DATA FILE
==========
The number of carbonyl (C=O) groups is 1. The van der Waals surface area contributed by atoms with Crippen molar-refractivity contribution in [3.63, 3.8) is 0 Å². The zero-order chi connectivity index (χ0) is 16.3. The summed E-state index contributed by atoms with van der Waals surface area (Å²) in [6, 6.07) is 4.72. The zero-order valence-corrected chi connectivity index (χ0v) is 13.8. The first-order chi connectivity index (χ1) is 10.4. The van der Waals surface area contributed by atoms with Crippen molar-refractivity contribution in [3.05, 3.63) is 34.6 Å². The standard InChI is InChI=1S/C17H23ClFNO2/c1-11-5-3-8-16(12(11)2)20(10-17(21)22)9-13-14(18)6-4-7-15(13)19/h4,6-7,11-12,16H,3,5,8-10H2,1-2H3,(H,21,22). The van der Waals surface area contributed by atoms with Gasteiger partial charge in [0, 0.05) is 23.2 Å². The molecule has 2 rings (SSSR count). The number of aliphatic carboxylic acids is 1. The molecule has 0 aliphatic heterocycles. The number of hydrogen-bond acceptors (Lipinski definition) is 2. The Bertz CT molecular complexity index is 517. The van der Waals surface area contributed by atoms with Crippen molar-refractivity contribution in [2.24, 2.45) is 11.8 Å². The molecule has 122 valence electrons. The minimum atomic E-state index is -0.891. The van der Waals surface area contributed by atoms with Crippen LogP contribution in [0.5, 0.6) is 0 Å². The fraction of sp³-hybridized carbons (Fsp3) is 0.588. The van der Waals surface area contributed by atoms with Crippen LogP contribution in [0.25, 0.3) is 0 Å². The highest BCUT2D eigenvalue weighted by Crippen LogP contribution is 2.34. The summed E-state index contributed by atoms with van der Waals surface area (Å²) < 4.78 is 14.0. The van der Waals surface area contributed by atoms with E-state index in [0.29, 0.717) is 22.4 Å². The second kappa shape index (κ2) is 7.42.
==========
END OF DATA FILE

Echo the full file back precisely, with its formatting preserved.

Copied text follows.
The number of carbonyl (C=O) groups is 1. The van der Waals surface area contributed by atoms with Crippen molar-refractivity contribution in [3.63, 3.8) is 0 Å². The zero-order chi connectivity index (χ0) is 16.3. The summed E-state index contributed by atoms with van der Waals surface area (Å²) in [6, 6.07) is 4.72. The zero-order valence-corrected chi connectivity index (χ0v) is 13.8. The first-order chi connectivity index (χ1) is 10.4. The van der Waals surface area contributed by atoms with Crippen molar-refractivity contribution in [3.05, 3.63) is 34.6 Å². The standard InChI is InChI=1S/C17H23ClFNO2/c1-11-5-3-8-16(12(11)2)20(10-17(21)22)9-13-14(18)6-4-7-15(13)19/h4,6-7,11-12,16H,3,5,8-10H2,1-2H3,(H,21,22). The van der Waals surface area contributed by atoms with Gasteiger partial charge in [0, 0.05) is 23.2 Å². The molecule has 2 rings (SSSR count). The number of aliphatic carboxylic acids is 1. The molecule has 0 aliphatic heterocycles. The number of hydrogen-bond acceptors (Lipinski definition) is 2. The Bertz CT molecular complexity index is 517. The van der Waals surface area contributed by atoms with Crippen molar-refractivity contribution in [2.24, 2.45) is 11.8 Å². The molecule has 122 valence electrons. The minimum atomic E-state index is -0.891. The van der Waals surface area contributed by atoms with Crippen LogP contribution in [0.5, 0.6) is 0 Å². The fraction of sp³-hybridized carbons (Fsp3) is 0.588. The van der Waals surface area contributed by atoms with Crippen LogP contribution in [0.25, 0.3) is 0 Å². The highest BCUT2D eigenvalue weighted by Crippen LogP contribution is 2.34. The summed E-state index contributed by atoms with van der Waals surface area (Å²) < 4.78 is 14.0. The van der Waals surface area contributed by atoms with E-state index in [0.29, 0.717) is 22.4 Å². The second kappa shape index (κ2) is 7.42.